I learned that when no other cleaning supplies were readily available, a mother’s spit was a suitable alternative.
I learned the importance of follow-up questions. It was not enough to ask, “Did you put on clean underwear?” without also asking, “Did you take off the dirty underwear first?” Similarly, “Did you brush your teeth?” needed to be followed with, “Did you use your toothbrush and toothpaste?” and “Let me smell your breath.” And when the question, “Do you have any homework?” was answered with, “Nope!” it was also necessary to ask, “What about English? What about science? Social studies? Math?” And then the miraculously remembered assignment was pulled from the book bag.
I learned that when three-year-old Son 1 handed me the phone and there was a voice on the other end speaking in a language I did not recognize, it was essential to hang up immediately. Overseas calls (yes, plural) turned out to be quite expensive.
I learned that children could survive on peanut butter and jelly sandwiches, hot dogs and macaroni and cheese for a long, long time. I may not have won any June Cleaver awards for those menu selections, but I didn’t earn the distinction of “Worst Mother in the World,” either, for forcing them to eat brussel sprouts and asparagus.
I learned that sometimes I just had to laugh and go on. Son 3 did everything he could to entertain his older brothers, often at my expense. When he was about five years old, he would frequently wait until we were next in line at the grocery store check-out before loudly (and inaccurately) proclaiming, “Mom farted!”–much to my horror but to the gut-clutching delight of his brothers as well as the cashiers and carry-out boys (who were usually my current or former students).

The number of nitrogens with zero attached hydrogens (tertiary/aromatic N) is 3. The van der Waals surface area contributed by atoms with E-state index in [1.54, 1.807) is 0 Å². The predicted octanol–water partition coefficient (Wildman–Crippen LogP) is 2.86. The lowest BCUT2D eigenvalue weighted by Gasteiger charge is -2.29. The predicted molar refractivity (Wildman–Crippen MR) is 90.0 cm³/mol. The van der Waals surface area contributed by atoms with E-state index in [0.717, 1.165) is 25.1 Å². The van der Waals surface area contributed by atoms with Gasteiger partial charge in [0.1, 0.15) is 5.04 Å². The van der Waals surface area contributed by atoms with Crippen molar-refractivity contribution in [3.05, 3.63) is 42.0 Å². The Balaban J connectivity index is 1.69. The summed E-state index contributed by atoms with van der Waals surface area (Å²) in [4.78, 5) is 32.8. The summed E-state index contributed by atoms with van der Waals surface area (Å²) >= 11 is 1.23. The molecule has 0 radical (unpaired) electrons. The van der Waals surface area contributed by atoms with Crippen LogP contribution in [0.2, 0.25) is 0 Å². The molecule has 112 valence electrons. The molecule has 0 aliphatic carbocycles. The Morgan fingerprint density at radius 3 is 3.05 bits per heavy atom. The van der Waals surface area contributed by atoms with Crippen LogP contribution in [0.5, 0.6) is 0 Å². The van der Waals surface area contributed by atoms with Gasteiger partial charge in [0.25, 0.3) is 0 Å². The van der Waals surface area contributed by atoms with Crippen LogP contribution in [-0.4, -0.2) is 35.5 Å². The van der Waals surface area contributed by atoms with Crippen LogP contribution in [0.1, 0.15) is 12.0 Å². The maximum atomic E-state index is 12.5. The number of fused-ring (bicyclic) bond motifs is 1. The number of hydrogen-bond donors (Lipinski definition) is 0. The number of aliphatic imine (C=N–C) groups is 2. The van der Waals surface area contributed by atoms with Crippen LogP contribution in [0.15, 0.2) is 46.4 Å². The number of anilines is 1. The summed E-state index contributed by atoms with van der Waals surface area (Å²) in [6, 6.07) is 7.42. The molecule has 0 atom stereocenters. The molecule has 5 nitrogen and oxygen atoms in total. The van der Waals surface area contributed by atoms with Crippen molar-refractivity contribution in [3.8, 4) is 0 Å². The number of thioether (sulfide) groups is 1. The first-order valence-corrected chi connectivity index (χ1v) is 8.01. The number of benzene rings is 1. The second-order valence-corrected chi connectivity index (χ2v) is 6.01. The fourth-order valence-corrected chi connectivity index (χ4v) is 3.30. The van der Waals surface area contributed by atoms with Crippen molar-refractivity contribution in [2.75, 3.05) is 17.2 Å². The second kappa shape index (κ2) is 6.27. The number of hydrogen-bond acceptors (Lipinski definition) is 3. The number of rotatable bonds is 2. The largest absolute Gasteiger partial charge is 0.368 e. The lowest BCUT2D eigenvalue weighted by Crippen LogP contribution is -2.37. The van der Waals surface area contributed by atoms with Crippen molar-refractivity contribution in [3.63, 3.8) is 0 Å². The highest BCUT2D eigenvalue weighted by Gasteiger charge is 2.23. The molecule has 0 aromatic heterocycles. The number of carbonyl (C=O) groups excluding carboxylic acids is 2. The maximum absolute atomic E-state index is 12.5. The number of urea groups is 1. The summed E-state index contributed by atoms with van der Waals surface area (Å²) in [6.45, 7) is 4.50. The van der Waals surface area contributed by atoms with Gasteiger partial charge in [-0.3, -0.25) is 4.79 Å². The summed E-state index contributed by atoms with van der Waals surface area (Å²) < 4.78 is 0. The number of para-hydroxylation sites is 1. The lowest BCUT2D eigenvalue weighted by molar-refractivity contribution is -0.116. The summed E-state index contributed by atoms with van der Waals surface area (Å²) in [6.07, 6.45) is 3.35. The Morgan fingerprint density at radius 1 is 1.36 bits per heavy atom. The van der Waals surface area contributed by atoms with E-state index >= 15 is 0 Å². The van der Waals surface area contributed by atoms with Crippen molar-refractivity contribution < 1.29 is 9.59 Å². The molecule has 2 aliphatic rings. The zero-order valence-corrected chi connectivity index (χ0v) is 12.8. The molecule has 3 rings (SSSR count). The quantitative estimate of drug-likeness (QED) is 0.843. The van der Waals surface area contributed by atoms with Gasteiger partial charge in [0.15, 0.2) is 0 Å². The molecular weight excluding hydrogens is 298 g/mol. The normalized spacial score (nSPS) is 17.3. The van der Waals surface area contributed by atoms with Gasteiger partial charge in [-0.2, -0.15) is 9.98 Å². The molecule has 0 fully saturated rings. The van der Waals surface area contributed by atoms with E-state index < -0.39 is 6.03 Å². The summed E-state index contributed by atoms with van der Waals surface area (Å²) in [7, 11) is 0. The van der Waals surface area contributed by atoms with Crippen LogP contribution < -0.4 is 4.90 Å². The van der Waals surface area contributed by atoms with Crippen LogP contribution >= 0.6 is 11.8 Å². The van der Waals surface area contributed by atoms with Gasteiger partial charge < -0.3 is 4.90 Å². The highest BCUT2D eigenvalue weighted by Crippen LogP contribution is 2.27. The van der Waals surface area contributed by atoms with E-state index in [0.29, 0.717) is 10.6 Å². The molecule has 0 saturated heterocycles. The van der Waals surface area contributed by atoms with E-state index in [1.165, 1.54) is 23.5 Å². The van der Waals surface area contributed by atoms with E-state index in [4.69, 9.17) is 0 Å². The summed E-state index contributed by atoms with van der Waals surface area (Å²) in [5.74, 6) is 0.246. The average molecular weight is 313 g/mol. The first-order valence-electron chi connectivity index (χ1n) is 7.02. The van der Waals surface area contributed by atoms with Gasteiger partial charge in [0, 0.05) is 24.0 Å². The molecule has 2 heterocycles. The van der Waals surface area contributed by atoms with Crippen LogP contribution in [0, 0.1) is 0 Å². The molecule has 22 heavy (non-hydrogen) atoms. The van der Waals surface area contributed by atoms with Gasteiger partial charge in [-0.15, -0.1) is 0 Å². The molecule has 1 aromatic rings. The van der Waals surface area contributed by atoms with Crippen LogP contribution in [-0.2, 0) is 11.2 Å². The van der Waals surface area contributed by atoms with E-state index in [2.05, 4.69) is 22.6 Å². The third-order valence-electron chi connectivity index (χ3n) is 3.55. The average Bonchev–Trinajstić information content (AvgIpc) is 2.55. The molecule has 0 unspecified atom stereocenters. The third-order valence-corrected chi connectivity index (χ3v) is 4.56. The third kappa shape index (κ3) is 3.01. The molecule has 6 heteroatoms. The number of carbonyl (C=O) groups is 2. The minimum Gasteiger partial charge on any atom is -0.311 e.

I learned that the third one was so much easier to raise than the first two–not because he was a better child (which he will most likely dispute) but because I was a better parent by the third time around. Or was I just more relaxed (i.e., tired)? Certainly, the panicked “Oh my God!” frequently uttered during Son 1’s childhood was, by Son 3, replaced with a much more nonchalant, “Whatever. Don’t bug me unless somebody’s bleeding.”
I learned that I could never have too many Band-Aids, popsicles or paper towels.
I learned that if I forgot to check pockets before putting clothes into the washing machine, I was pretty much guaranteeing that crayons would be melted onto blue jeans in the dryer.
I learned that the hour right before bedtime had the magical power to elicit previously forgotten responsibilities–snacks that needed to be baked for tomorrow’s party, a uniform that needed to be washed for tomorrow’s game, difficult math homework that needed to be explained by a sleep-deprived, geometry-challenged parent.
I learned not to show fear when a snake, lizard, mouse, or other backyard catch was presented for my inspection and approval (such fear would have been just cause for delightedly attempting to throw the small critter in my face). I drew the line on tarantulas, though.
I learned that every deceased pet deserved a proper backyard burial (and, because my sons had so many pets, I learned to keep shoeboxes on hand specifically for that purpose).
I learned that all three sons would break my heart a hundred times over–and mend it repeatedly with a smile, a hug, or a tearful “I’m sorry.”
I learned that buying teenagers a cell phone and putting it on my family plan (hence my bill) was still no guarantee that they would answer the phone when they knew it was me on the other end.